Meanwhile, the family Porsche connection would manifest as the first major exposure for Dave to a thorough restoration. A 1973 911 2.7 RS, owned by his father for years, became the recipient of a serious nuts-and-bolts makeover, a refresh of such detail and consideration that it would go on to be a two-time winner at Ellerslie Concours in the team event. While he had no personal hands-on experience with the build, Dave explains that it further developed his eye and appreciation for a certain level of detail, one no doubt already in the process of being finely honed by preparing race machinery for weekend battle. Towards the end of the RS restoration, Dave and his dad would pitch in on an early Porsche 356 together as his first project, a rare car spirited away from Europe, only to languish for a frustrating decade before the Higgins decided to have a crack at it. “It was a huge project really, far too big of a job for me personally,” says Dave.
“We ended up sending it over to Italy to have it fettled by a specialist, and as such we couldn’t follow its progress.” Despite being finished to an international standard (think Pebble Beach quality), the 356 was sold on. Ultimately this would become the catalyst for the RX-7 dream. “Selling the 356 really started this whole thing for me,” mentions Dave. “This was really the passion I’d had for the RX-7 for a young age finally combining with me having the means to actually take on this project myself.”
With the decision made, the trophy had to be a specific model, the RZ variant of the final iteration of the FD, the Series 8. “I mean, I like all of the FDs, it’s all about the shape,” says Dave laughing. “But the Series 8, it combines that feminine shape with the subtle aggression of the front bar.” The RZ, it could be argued, is one of the most desirable. “It was either a Spirit R Type A, or an RZ,” explains Dave, “but the RZ ticks a lot of boxes for me; it’s collectible and rare, a car I intend to hold on to for a long time!”
Unveiled in late 2000, the RZ, in Mazda’s own words, was “a performance-enhanced limitededition version of the RX-7”. Surpassing even the Type RS as the peak of FD performance, the RZ added a few tasty extras in the pursuit of the ultimate RX-7 driving experience. The RS before it had already shaved off a good 30kg from its Series 8 stablemates. The RZ chopped off a further 10kg, thanks in part to the bespoke gunmetal BBS forged 17-inch wheels, 8-inch wide up front, and 8.5-inch at the rear. Additionally, a set of custom Recaro fixed-back seats took place inside, relegating the RZ to a two-seater configuration, in keeping with Mazda’s pure sporting intent.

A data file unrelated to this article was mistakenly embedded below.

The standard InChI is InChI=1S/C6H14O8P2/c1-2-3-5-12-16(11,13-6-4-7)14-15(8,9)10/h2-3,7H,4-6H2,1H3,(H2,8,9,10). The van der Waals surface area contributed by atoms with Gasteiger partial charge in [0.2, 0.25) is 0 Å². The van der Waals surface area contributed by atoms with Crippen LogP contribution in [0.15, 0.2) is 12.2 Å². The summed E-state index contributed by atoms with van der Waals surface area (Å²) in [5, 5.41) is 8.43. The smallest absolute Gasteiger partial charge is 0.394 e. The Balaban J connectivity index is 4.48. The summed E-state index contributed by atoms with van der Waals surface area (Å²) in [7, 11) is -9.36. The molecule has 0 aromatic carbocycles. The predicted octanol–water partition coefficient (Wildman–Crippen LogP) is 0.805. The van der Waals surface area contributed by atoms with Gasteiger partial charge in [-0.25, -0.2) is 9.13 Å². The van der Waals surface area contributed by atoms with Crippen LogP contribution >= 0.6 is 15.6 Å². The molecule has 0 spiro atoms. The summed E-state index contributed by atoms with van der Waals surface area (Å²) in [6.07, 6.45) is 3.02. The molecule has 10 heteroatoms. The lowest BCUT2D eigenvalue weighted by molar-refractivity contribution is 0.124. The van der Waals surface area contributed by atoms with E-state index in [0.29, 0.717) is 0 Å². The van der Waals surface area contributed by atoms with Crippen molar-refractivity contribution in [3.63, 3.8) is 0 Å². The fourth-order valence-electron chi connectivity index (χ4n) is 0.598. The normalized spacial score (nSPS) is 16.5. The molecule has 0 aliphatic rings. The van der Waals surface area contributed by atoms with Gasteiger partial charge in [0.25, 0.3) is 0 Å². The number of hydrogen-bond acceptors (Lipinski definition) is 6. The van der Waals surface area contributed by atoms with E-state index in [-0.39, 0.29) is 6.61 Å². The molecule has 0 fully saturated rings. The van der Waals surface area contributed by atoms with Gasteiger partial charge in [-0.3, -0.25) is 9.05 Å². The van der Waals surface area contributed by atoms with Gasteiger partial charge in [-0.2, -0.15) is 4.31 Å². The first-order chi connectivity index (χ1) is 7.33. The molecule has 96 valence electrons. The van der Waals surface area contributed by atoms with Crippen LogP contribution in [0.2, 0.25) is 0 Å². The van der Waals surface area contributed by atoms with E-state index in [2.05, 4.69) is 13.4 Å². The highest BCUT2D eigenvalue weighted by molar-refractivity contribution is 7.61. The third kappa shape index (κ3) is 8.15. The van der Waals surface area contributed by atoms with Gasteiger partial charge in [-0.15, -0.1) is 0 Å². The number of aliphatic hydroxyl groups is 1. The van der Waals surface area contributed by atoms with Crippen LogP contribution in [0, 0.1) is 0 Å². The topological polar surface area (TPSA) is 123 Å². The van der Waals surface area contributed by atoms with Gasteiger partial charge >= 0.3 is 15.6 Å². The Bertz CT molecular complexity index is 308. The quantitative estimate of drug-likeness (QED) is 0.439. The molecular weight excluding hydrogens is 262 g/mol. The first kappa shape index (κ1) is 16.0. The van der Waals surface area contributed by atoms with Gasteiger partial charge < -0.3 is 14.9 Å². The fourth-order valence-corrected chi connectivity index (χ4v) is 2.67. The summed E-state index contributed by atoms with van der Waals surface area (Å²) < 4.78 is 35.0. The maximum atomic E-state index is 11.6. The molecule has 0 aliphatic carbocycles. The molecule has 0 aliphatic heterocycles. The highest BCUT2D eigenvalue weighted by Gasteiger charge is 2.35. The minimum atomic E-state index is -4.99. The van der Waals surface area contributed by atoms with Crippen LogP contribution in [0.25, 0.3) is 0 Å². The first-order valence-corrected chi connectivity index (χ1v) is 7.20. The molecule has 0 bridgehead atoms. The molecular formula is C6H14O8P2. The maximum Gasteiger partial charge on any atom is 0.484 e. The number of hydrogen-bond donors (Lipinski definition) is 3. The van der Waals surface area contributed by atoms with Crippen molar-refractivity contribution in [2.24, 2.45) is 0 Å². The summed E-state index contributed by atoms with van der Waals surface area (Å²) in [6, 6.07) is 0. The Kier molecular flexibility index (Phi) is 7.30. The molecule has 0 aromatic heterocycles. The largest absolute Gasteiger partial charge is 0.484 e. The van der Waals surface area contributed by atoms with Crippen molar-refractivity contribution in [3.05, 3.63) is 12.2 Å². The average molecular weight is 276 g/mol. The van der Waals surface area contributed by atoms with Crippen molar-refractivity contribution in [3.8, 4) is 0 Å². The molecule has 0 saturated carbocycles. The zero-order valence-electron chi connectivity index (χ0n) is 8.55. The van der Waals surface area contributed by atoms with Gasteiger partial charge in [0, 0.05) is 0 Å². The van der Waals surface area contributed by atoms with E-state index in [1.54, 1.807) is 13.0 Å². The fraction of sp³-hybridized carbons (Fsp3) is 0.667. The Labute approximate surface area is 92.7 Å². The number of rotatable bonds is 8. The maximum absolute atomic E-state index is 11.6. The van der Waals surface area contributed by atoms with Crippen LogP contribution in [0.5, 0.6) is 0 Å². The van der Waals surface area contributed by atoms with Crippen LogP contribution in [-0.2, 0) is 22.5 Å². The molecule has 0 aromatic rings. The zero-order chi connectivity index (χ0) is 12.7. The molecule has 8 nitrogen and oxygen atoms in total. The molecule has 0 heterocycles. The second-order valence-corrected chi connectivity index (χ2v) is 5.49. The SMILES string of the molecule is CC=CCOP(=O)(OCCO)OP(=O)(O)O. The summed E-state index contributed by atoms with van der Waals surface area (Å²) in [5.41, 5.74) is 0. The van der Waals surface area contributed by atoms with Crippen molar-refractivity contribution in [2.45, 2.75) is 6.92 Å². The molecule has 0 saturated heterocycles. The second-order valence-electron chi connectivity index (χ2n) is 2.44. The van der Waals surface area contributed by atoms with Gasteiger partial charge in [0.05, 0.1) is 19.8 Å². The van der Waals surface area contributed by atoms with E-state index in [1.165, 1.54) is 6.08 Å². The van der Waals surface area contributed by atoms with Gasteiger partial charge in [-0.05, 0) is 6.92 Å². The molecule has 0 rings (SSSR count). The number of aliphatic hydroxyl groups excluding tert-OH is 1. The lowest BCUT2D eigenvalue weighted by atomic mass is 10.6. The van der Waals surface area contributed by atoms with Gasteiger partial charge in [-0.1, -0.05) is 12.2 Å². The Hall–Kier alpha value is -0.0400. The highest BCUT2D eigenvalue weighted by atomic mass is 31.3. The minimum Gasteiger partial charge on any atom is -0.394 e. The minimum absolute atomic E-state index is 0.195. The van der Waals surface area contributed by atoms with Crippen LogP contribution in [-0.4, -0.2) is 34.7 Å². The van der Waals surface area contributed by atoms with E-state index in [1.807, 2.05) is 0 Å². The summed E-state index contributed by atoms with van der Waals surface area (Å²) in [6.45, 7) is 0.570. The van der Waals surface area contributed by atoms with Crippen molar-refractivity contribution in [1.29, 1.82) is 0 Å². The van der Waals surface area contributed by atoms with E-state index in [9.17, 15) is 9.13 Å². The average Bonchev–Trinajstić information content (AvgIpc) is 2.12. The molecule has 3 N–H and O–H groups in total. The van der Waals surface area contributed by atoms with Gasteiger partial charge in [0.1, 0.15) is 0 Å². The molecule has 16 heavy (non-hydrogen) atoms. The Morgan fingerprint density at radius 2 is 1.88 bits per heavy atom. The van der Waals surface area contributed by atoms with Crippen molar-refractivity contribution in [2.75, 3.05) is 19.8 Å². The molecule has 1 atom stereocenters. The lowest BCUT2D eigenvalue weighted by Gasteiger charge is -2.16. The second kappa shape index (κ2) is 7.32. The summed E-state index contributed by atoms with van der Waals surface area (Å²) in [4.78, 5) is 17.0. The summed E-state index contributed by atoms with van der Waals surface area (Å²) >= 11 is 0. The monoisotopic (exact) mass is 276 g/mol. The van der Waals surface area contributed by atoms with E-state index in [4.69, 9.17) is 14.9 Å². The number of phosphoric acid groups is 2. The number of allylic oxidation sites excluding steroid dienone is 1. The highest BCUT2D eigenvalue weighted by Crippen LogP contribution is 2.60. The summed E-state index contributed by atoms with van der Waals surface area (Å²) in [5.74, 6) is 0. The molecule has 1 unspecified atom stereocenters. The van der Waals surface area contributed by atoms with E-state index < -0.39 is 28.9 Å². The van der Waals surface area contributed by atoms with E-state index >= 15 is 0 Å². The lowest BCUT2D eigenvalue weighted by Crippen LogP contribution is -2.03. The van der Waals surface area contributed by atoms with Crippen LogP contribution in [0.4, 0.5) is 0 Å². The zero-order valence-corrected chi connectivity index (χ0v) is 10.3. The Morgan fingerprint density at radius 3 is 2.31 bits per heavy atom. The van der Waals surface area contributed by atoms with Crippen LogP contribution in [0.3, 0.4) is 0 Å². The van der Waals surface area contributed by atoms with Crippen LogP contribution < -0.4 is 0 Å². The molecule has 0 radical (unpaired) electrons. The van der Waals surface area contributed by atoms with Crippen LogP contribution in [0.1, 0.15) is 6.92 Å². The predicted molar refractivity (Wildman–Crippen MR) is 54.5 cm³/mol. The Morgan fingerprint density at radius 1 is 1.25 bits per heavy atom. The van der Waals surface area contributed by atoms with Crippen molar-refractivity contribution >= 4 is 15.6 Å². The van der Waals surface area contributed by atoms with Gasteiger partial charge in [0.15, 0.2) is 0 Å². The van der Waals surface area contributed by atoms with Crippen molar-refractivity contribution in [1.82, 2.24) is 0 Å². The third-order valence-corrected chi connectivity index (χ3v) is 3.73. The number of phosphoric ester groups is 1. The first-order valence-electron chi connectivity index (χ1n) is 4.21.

The RZ also wears a specific hue. The ‘snow white pearl’ shade of paint is a silky smooth, striking tone on the FD’s timeless curves, and according to Dave, one of the key attractions of the RZ specifically. Beneath the sweeping bodywork, the RZ also featured specifically calibrated Bilstein shocks, otherwise sharing its suspension components with the RS-spec as well as the larger front and rear brakes.
Finally, Mazda equipped the interior with plenty of sporty red stitching. The leather Nardi wheel, shifter, shifter boot and handbrake boot all received red accents. Rear seats were substituted for storage bins, while a kneepad on the driver’s side for bracing in the event of spirited driving accompanied a foot brace for the passenger lucky enough to be experiencing some G-forces in the passenger Recaro.
But how rare is it exactly? Mazda’s original press release states they only intended to build 175 of the RX-7 RZ, however, demand led to just over 300 rolling out the factory door. While not the outright rarest of the FD chassis, it’s right up there — significantly more so than the RX-7s final hurrah, the Spirit R halo model! Dave’s the first to admit the RZ is something of a project that suffered from relatively extreme scope creep. “
The plan was to buy a car, bring it back here, tidy it up if needed and just use it,” Dave muses. “The RZ comes up so infrequently, so I had to pull the trigger pretty quickly on one that came up for sale privately in Japan. It had lower kilometres on it, not so low you wouldn’t want to drive it but low enough to retain value.” On its late 2021 arrival, the RX-7 didn’t quite meet expectations. True, the car was by and large an original example, save for a few bolt-on bits and pieces. But the biggy was the clouds of blue smoke that huffed from the exhaust when running. “The turbos were blown,” explains Dave, “so needing to repair those really started the whole path to a full restoration.”